How to Change Personal Narrative? The idea of personal narrative isn’t new, but the in-depth process is one I only recently began exploring. I’d like to share this personal experience.
Growing up, my family had little money. My mother worked two jobs so my dad could go to college. We ate modestly with little opportunity to indulge in ice cream or anything beyond the basics, and never went out to a restaurant. My mother handmade much of our food—baking bread and canning. We didn’t own our home and we only had one vehicle, a beat-up old Ford Mercury that smoked if we drove uphill. I wore my cousins’ hand-me-downs, and my sister wore mine. But I never once heard my parents call us poor, and I never once considered that we might be. In fact, I was more likely to hear my mother talk about those who had less than we did, when we didn’t have all that much.
The very first time I thought of myself as “poor” was only recently when circumstances outside my control cut my paid work back to what it was ten to fifteen years ago. I could no longer pay for health insurance. In applying for new insurance, I ran into the government numbers that showed just how “poor” I really was. It scared me as much as the breast cancer I fought five years ago, and that was frightening enough. I also had a cousin who found himself living in his car at this same time, which added to my anxiety. I was a shoestring away from being like him, except that I have a lovely life-partner, a paid mortgage, and money in the bank. The only reason that was not consoling is that he was once quite well off. This could happen to anyone. What a realization!
Suddenly, my narrative changed, and I was not immediately aware it had done so. I went from being a storyteller and author with an exciting, vibrant lifestyle to being poor and scared and worried about my future. I developed some physical ailments I hadn’t had before, which may or may not be connected—after all I’m not twenty years old anymore (oops, that’s a narrative right there.) I had just told myself it was okay to feel tired, have the aches and pains, and all because I’m aging. That was when I took real notice of “my story,” and the excuses I allowed to justify being miserable. Added to that revelation, friends advised me to consider government assistance since I earned it over the years and paid into the system. I knew their intentions were good, but why should it be okay to be in need in a way that requires such help? That was the real question. Once I realized it’s neither right nor wrong, good nor bad, it just happens to be part of my journey—because I already believed in the power of story—I told myself a different narrative. It goes like this:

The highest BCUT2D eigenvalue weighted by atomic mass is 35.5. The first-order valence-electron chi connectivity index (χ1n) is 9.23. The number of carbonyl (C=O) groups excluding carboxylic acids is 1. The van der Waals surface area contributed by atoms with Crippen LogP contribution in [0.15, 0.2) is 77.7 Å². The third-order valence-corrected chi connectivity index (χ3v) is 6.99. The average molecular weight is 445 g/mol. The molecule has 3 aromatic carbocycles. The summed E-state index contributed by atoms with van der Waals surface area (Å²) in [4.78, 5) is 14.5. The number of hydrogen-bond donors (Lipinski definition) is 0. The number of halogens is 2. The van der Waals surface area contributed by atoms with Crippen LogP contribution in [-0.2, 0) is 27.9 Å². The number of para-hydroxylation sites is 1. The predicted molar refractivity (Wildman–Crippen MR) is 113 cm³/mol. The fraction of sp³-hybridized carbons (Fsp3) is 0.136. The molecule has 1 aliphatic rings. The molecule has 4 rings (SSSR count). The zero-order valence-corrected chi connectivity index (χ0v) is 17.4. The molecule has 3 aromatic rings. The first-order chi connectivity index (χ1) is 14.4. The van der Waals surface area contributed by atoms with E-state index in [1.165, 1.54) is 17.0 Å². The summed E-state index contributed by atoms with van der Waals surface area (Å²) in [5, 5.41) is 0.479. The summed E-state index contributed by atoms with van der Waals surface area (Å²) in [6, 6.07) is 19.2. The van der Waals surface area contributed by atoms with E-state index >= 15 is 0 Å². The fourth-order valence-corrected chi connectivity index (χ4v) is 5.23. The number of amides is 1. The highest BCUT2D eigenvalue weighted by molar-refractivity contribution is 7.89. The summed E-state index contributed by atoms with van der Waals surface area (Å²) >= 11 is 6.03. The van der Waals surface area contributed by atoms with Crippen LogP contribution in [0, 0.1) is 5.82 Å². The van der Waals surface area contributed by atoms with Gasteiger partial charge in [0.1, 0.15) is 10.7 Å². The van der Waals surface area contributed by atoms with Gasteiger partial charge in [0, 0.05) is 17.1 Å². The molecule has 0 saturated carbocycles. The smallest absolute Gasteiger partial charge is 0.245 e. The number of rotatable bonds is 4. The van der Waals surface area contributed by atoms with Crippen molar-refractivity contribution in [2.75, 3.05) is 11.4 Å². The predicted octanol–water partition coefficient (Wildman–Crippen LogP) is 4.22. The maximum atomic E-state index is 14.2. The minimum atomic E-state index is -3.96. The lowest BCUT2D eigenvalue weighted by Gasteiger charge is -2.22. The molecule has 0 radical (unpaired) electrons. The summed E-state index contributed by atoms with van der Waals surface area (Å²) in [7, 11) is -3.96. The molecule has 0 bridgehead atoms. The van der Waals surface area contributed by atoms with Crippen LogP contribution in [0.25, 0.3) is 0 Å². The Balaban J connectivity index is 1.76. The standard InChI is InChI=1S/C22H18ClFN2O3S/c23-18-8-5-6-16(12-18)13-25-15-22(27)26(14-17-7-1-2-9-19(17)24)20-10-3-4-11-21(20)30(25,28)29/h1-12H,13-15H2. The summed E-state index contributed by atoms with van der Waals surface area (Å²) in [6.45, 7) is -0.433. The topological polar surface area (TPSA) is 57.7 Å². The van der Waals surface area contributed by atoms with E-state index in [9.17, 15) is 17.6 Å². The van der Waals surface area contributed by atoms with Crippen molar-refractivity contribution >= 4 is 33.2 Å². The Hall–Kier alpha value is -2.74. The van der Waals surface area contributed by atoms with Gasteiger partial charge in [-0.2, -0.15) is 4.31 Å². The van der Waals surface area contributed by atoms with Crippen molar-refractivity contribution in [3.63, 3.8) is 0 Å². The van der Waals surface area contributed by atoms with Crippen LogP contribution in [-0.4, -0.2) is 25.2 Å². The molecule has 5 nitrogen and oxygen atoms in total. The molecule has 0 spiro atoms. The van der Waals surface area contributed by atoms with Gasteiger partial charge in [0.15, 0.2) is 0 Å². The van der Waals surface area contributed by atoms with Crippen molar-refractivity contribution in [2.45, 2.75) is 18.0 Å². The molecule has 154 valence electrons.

“Sometimes we hit a bump in the road. We can sink into the hole opening beneath us, hold on for dear life, or take a leap of faith. What is the measure of success? Is it really how much money we make? How much money we have? The things we have acquired? Or is it something else? For me, it is legacy. It is the culmination of all we have done, accomplished, and even failed to do. The sum total of who we are. So, who am I? What story should I tell myself so I feel good, purposeful, whole and happy? Well, it isn’t ‘I’m poor and sickly.’ No, that’s not who I want to be.” I took the leap. I thought about this for a time, then projected it back at the outside world. “The story I want others to tell about me, both to me and to each other, is the story I should tell myself! Absolutely!”
Here is the story I want others to tell and so it is my personal narrative.
“I am a fabulous storyteller and accomplished author. I am a lovely woman, and a kind, compassionate person.”
And the beauty of it is, I do feel better, I have been more productive, and my mood makes living with me much easier.
Is this a cure-all? Well, is anything?
Even the pills and treatments from professional doctors work best for patients with the will to be healed. We can and do make ourselves sick, so isn’t it possible we also make ourselves poor, unhappy, lonely? Again, I offer, “Yes!” It is possible and people do it everyday. Therefore, it stands to reason we also have the ability to change the course of who we are and how we interact with our environments in the same way.